The Perils of Peace: Veterans & Asbestos Exposure

The Perils of Peace: Veterans & Asbestos exposure

A Maryland veteran with terminal pulmonary fibrosis is nearly bankrupt fighting to breathe, while the Department of Veterans Affairs continues their resistance in helping him. Richard Cook served from 1958-1961 in the Navy.

Doctors say his symptoms possibly happened because of asbestos exposure on the ship. But Cook’s status as a peacetime veteran prevented him from seeking VA hospital coverage, which also prevented him from collecting the documentation the VA required to file for service-related disability benefits.


Veterans who did not serve during the following times of war are considered peacetime veterans.

• World War II (December 7, 1941 – December 31, 1946)

• Korean conflict (June 27, 1950 – January 31, 1955)

• Vietnam era (February 28, 1961 – May 7, 1975 for Veterans who served in the Republic of Vietnam during that period; otherwise August 5, 1964 – May 7, 1975)

• Gulf War (August 2, 1990 – through a future date to be set by law or Presidential Proclamation)

• For more information on wartime periods to determine eligibility for VA pension benefits click here.

Peacetime veterans are not eligible to free VA medical center care unless they can prove financial destitution. Peacetime veterans are eligible for help at state-run veteran centers, home and business loan assistance, and property tax exemptions, among other benefits which vary by state.

A group calling themselves American Cold War Veterans is pushing for a medal or memorial to commemorate the service of peacetime veterans, according to USA Today. 6 million of more than 22 million veterans nationwide fall in that category, including those who served in Lebanon, Grenada and Panama.


Richard Cook served as a radioman onboard the USS Willard Keith, a Sumner-class WWII-era destroyer, between 1958 and 1961. Cook constantly drilled to crouch into a crawlspace operating the emergency radio. “It was dusty and dark and confined,” recalled Cook. US Naval vessels prior to 1980 were coated with asbestos fire-retardant.

“I was just like everybody else. I wasn’t in during war. I tried to do my job,” said Cook.

After an honorable discharge, Cook was a Maryland State trooper, restaurant franchise owner and local baseball league umpire. He and his wife Patricia settled into their Middletown, Maryland home in Frederick County. They raised a family in their home of 42 years.

Cook was originally diagnosed with heart blockage after having shortness of breath several years ago umpiring games. Later diagnoses revealed Cook’s lungs were not getting enough oxygen to the heart. Cook had pulmonary fibrosis, requiring him to constantly use a breathing machine to supply his weakening heart.

“I really can’t do anything. I read the paper. Drink a cup of coffee,” explained Cook detailing his now-near sedentary life.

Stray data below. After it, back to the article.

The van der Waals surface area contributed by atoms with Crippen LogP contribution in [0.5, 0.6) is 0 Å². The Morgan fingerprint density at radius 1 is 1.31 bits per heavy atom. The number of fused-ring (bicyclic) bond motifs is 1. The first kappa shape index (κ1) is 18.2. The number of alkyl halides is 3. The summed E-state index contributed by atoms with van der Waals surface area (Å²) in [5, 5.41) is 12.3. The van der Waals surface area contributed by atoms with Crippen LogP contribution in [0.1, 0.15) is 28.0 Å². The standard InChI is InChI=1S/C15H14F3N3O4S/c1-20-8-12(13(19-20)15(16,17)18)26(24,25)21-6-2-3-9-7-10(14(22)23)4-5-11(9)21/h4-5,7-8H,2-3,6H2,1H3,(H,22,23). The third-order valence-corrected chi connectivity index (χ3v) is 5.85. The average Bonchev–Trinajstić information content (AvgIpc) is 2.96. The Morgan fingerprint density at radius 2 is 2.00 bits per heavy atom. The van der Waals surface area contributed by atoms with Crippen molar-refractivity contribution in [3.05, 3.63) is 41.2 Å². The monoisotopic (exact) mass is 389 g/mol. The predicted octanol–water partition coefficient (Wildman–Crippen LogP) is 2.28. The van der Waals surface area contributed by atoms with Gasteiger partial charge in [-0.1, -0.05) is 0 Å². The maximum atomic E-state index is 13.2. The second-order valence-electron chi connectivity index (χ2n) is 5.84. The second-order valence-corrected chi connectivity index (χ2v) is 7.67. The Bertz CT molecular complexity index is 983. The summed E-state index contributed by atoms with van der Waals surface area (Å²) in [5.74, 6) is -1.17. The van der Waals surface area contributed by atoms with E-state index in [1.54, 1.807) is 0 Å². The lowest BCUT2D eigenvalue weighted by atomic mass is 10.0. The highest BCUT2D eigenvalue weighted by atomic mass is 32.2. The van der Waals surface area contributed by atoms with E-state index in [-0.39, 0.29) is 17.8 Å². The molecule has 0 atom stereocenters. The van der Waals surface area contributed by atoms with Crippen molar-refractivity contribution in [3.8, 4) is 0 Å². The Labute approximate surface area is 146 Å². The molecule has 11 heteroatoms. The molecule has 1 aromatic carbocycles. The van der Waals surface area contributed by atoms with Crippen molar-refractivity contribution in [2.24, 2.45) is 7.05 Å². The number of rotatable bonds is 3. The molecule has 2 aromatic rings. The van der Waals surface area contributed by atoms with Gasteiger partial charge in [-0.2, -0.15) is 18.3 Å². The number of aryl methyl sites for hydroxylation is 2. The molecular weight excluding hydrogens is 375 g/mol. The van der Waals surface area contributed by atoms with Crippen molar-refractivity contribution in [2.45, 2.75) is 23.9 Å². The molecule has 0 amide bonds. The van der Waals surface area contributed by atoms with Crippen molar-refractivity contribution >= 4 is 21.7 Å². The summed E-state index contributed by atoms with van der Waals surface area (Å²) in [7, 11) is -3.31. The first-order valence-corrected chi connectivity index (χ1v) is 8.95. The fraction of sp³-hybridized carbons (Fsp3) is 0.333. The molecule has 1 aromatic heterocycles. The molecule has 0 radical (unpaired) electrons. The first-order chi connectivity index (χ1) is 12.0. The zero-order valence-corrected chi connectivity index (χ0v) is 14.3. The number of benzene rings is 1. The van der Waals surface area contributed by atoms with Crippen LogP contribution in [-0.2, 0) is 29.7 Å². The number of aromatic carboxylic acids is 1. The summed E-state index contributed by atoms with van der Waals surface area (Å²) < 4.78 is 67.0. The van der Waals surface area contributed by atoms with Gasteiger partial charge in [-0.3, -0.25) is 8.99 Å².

Believing the pulmonary fibrosis was from asbestos exposure during his navy service, Cook and his wife filed for service-related disability from the VA. Their application was denied, partially because of a lack of VA hospital documentation establishing the progression of pulmonary fibrosis. The Cook’s attempts to visit the VA Hospital in Martinsburg, West Virginia were denied because peacetime veterans cannot receive VA hospital coverage without proving destitution. The Cooks reached that point with mounting medical bills last year and were finally able to see a VA doctor who wrote, “Asbestos exposure could have been the triggering factor.”

“I was not going to let them win and they’re set up to win and to ignore,” said Patricia Cook.

When reached by the ABC7 I-Team, VA Assistance Benefits Director Kenesha Britton replied, “The VA is typically very liberal giving the benefit of the doubt if the veteran’s MOS [Military Occupational Specialty] is considered high risk for asbestos exposure. Radio operators were not considered high risk for asbestos exposure, despite his constant time below decks and crawling against asbestos coated wiring during emergency combat drills. Only Congress can declare radio operators high risk for asbestos exposure, according to Britton."


The Cooks faced foreclosure and eviction because of falling behind in second mortgage payments due to medical bills. A notice of a sheriff’s auction had been posted for their Middletown, Maryland home. After the ABC7 I-Team told Cook’s story, original mortgage holder BB&T Bank purchased the mortgage from the current loan holder and arranged for the Cooks to live at their home without needing to make a mortgage payment for at least one year.

The Cooks plan to make their case to the Board of Veterans Appeals again, hoping this time it will take in new medical information from the VA’s own doctors.

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